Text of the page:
When it comes to observing just how fleeting fame can be, the music industry is a great place to start, with yesterday’s number one artists becoming today’s trivia question. Yeah, whatever happened to that guy or gal? Neil Young said it’s better to burn out, because rust never sleeps. One artist who’s never given Father Time the chance to wreak havoc is Tony Christie, a British balladeer who proves the saying, “Cream always rises to the top.” With a music career spanning fifty years, Tony Christie has maintained his fan base and brought in a new generation of fans as well.
Born in Yorkshire, England in 1943, Anthony Fitzgerald joined a local band “The Counterbeats” at 18 before forming his own group, “Tony Christie and the Trackers”. By 1966, he made his first solo record, “Life’s Too Good to Waste” and searched for a breakthrough hit. In 1969, MCA signed him and he was paired with the hit-making songwriting team of Mitch Murray and Peter Callender. Murray and Callender were responsible for hits such as “The Ballad of Bonnie and Clyde” and “Hitching a Ride.”
Christie kept busy and things paid off in 1971 with his album Las Vegas, producing his first big hit, “(Is This the Way to) Amarillo?” While Murray and Callender would provide him with some of his biggest hits, “Amarillo” was penned by singer-songwriter Neal Sedaka and songwriter Howard Greenfield. First released in Europe, the song reached number 18 in the U.K. but became a number one hit in Germany and Spain. More hits from the album followed including, “I Did What I Did for Maria” and “Don’t Go Down to Reno” (both written by Murray and Callender).
As the 70’s rolled on, Christie was asked to provide vocals for “Avenues and Alleyways”, the theme for the ATV series The Protectors. He also appeared on the 1976 recording of the musical Evita. With the “Me Decade” winding down, record sales slowed down in the U.K. but Christie kept busy on the Continent, finding continued touring and album success there, particularly in Germany. His spectacular hit “Sweet September” led to steady work in Germany where he recorded nine different albums.
While Christie continued working on the Continent, his U.K. presence was limited during the 80’s and 90’s. His 1990 hit “Kiss in the Night” brought him back into the U.K. spotlight briefly but recognition in the U.K. would not return until the advent of the new millennium. 1999’s “Walk Like a Panther” proved successful and Christie had won over a new generation of fans in England. Things really took off in 2002 when “(Is This the Way to) Amarillo” was used as the theme song for Peter Kay’s Phoenix Nights TV series. The song was re-released in the U.K. in March 2005 with proceeds going to the charity Comic Relief. The song smashed its way to number one, staying there for seven weeks, a feat not achieved since Cher’s song “Believe.”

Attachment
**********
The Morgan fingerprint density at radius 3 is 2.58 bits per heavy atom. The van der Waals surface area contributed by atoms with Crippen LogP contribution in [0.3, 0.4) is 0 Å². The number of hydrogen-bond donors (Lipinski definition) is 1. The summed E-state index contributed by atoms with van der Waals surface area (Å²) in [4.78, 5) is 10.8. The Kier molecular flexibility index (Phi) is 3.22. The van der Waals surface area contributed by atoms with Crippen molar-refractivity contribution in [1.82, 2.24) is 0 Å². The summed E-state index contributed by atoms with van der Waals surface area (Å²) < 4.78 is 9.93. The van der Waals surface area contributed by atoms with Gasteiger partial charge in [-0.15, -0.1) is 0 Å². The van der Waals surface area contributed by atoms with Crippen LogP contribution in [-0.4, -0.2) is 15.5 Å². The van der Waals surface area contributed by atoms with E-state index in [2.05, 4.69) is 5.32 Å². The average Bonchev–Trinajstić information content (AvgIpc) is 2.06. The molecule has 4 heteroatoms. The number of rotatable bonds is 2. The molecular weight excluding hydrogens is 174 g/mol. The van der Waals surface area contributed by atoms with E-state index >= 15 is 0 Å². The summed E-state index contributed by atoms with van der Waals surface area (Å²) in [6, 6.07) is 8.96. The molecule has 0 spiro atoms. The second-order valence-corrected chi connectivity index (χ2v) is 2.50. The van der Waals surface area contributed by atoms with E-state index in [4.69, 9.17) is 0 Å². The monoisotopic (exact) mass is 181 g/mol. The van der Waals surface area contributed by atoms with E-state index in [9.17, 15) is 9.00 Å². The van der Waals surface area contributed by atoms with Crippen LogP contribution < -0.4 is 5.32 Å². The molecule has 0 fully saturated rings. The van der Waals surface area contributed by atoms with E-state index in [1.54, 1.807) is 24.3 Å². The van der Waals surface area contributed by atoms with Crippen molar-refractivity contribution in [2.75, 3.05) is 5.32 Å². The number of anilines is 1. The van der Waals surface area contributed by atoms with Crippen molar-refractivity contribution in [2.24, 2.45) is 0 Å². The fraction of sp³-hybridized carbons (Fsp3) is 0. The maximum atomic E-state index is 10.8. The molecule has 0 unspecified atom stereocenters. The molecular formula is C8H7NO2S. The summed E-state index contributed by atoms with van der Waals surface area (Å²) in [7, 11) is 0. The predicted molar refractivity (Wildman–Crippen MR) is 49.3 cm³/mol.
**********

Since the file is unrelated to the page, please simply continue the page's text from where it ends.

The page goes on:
As Alexandre Dumas said, “Nothing succeeds like success.” Christie’s album The Definitive Collection hit number one in the U.K. and debuted at number one on the U.K.’s download charts. Since the fabulous success of “Amarillo,” Christie debuted in the West End musical Dreamboats and Petticoats, performed in the Royal Albert Hall, and appeared on television. He continues to perform for charity for agencies such as “Help for Heroes” and Barnsley Hospice.
Tony Christie has cemented his status as an icon, continuing to explore other musical genres as shown by recordings like The Great Irish Songbook or Made in Sheffield, an exploration of his birthplace. Christie’s influence and popularity with other musicians can be seen by the contributions of indie artists on his album Now’s the Time.
Since then, Tony Christie has kept entertaining his long-time fans, appearing on TV, touring, and of course, making albums. His upcoming album Fifty Golden Greats is a three-disc collection sure to long-time fans and prove to new ones why he’s recognized as an icon.